8. This one’s for W…oh. He’s here instead.

    I really doubt it will happen, given that it’s hit the media. Kupchak is extremely secretive, it’s probably Carmelo’s agent leaking this to get leverage on NY/Minnesota.

    It would be nice to get a wing scorer like Melo in his prime, which staves off the post-Kobe/Gasol rebuilding project in several years’ time, but he’s a) a one-dimensional scorer, b) a bit (a bit, I said) of a head case in my opinion, and c) despite the NCAA championship (he was a man among boys that year), not really a “winner” in my book.

    And I’d hate to see Bynum moved, finally get healthy, and destroy the league for the next 10 years.

    Given that I’m discussing the news and not actually floating trade proposals, please don’t nuke this, Darius. 🙂


  9. Wow, firestorm of posts while I was writing. Glad to see we all agree at least.


  10. I agree that this is just a ploy. Drive up demand by expanding the market.

    Another interpretation I have is that maybe Broussard’s story is partially truthful and partially false.

    The Nuggets aren’t enamored of Wilson Chandler, I’ve read. Maybe this is about converting Chandler into Caracter(whom the Nugs had tried to acquire before) and cash. The Lakers can absorb Chandler with their TE.


  11. Although it’s certainly a tantalizing thought, with a line-up of Pau-LO-Mello-Kobe-Fish, I don’t like the deal. We’ve all seen how being without Drew for long stretches affects Pau. (Since we don’t have any other decent back-ups.)
    And also: since Kobe, LO and Pau aren’t exactly rookies, the Lakers would in essence be building the team around Mello – and I always prefer to build a team around a big man (Drew ie).
    It takes exceptional talent (think MJ or Kobe), if the perimeter thing is to work. And while Mello is great, he’s no mamba.

    The only way I would do this deal from the Lakers’ perspective, is if there’s any truth to the rumors of Howard coming in 2012. Then I’d do it in a heartbeat, because the Lakers would be great now, and great going forward building around Howard and Mello.


  12. Honestly I have very mixed emotions about the deal.

    When Carmelo Anthony is motivated he is one of the top 5 players in this league. He is a franchise superstar who is still young and has his best years in front of him. If he indeed is willing to sign an extension here then I think there is nothing wrong with exploring the deal to see what’s there. After all they have only had “discussions”, no formal offer has been made.

    Bynum is one of the biggest question marks in the NBA. We have no idea if his health will hold up and we really have no idea how much more Bynum can develop being 3rd option to Pau and Kobe. I really see the way the Lakers are currently constructed that his development will always be on the back burner until Pau or Kobe rapidly declines in their development because they are “the guys” on this team. I can really see him continually putting up his typical 12 and 7 or 12 and 10 numbers. And I don’t see the guy getting the consistent shots he needs to be effective unless he developed a midrange shot like Pau has. His future is bright but we do not know if it’s bright as in being a mediocre player on this team or a Superstar in his own right.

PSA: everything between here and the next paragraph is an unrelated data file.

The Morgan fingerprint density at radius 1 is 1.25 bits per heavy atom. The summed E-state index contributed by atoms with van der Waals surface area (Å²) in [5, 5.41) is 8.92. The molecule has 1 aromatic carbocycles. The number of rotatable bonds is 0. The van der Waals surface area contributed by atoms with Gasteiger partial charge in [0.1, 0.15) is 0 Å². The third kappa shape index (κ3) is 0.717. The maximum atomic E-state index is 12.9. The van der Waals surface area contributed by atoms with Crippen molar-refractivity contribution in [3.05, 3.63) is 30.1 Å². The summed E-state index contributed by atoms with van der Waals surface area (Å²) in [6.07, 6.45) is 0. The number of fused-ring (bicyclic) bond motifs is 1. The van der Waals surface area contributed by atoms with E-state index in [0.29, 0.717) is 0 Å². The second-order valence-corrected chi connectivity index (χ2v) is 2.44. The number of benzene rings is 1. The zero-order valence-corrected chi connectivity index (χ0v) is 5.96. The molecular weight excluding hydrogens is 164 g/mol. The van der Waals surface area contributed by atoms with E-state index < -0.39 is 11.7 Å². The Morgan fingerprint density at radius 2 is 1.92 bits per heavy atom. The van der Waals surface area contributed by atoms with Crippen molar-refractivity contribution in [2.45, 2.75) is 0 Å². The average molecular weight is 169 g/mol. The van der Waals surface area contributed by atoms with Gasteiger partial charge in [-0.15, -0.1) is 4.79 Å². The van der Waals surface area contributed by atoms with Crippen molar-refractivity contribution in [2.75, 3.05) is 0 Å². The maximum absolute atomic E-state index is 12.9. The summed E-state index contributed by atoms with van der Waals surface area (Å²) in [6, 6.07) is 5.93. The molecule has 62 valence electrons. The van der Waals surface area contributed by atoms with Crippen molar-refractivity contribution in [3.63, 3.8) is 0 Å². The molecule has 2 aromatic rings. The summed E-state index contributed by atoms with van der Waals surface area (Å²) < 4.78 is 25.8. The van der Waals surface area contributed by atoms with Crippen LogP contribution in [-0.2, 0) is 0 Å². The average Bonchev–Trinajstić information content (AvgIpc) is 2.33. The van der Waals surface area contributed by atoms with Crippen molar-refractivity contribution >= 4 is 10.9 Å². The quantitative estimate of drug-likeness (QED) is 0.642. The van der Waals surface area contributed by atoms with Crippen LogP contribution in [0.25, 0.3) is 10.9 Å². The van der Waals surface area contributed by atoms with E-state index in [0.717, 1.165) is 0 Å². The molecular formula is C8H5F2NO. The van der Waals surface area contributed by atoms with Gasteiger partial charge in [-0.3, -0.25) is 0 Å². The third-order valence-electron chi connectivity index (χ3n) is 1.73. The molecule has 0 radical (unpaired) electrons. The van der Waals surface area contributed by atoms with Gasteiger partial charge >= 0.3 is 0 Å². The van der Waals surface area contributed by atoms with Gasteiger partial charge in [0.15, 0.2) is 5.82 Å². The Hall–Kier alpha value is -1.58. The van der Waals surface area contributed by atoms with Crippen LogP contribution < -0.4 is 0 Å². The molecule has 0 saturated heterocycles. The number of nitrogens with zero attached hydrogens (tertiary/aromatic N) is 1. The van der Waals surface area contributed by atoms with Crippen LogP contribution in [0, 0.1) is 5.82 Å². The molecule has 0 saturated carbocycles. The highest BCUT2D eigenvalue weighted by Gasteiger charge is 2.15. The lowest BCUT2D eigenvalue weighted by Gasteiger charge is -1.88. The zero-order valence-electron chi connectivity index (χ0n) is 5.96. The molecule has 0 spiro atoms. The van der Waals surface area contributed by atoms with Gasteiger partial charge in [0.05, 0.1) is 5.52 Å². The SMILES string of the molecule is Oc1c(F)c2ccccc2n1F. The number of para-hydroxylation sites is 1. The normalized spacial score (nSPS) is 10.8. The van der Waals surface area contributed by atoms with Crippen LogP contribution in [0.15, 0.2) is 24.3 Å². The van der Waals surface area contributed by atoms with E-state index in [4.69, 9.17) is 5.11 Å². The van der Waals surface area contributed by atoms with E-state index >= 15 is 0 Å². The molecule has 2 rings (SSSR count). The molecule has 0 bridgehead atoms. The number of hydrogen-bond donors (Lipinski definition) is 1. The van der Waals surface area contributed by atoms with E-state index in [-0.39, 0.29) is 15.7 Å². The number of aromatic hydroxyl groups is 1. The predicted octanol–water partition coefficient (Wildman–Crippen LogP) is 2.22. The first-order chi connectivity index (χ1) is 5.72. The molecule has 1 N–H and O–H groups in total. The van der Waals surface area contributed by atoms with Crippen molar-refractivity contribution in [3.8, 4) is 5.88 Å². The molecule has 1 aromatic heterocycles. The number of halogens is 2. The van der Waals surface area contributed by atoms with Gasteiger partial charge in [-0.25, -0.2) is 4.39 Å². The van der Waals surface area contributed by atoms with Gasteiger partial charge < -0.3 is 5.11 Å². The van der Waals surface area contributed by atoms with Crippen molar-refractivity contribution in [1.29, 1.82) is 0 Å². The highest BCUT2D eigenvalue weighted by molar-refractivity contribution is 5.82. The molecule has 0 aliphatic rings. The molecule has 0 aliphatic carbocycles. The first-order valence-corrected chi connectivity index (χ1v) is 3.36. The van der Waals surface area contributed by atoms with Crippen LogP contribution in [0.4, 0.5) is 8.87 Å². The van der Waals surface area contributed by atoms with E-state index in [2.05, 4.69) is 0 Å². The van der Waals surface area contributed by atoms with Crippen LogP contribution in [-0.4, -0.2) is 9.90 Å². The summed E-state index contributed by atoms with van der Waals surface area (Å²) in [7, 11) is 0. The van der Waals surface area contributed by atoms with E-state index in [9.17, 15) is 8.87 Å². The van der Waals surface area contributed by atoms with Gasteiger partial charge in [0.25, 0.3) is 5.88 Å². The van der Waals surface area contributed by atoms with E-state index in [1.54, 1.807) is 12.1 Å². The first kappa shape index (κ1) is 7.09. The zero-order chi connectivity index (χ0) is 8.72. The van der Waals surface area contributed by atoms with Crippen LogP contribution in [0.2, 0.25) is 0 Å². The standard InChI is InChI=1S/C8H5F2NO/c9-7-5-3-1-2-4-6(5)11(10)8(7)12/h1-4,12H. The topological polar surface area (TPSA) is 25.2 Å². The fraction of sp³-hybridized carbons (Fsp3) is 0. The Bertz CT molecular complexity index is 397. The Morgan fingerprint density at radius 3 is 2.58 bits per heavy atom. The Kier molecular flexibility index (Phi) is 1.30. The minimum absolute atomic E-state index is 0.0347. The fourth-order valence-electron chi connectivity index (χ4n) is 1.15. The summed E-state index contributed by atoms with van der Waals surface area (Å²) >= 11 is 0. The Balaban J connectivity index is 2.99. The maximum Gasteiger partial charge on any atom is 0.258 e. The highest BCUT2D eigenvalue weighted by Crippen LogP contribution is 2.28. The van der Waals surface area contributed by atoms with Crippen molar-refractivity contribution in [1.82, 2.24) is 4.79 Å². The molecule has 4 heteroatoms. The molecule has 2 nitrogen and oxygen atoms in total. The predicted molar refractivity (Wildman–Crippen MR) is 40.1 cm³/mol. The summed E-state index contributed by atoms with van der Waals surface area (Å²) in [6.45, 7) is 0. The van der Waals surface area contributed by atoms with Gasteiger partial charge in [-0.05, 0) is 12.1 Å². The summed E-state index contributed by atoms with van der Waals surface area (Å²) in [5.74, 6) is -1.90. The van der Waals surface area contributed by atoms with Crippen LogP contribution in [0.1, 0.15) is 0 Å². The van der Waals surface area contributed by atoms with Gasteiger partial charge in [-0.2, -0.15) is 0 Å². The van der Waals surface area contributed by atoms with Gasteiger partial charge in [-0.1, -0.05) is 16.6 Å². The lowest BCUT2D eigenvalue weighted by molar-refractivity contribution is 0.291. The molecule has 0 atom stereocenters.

By trading for Carmelo we solve the issue of having a player like Kobe after Kobe has hit the end of his career. I understand many people may say we lose size by trading for Bynum but let’s all remember this Lakers team has gotten to and won 2 of the last 3 Championships without Bynum. On top of that Melo is a very long SF he could even play some PF because he is strong and long enough (of course Lamar would play PF) on top of that when he wants to be he can be a very solid defender. I see people with the argument of there not being enough shots to go around, but quite frankly I think that isn’t logical. Artest took 11 shots last night and he could take many many more within the flow of the game if he were more confident and decisive with the ball. Having Melo would space the floor because there would be no hesitation on his part and he attacks the glass on both sides of the floor. I also tend to think Kobe would give up many shots to Melo just because they are good friends and the trust factor is there (playing in the Olympics together). Melo may put up the best numbers of his career because quite frankly he’s never played somewhere where there are 2 other dominant scoring threats (Pau, Kobe), as a result he would get more open looks than ever before in his career.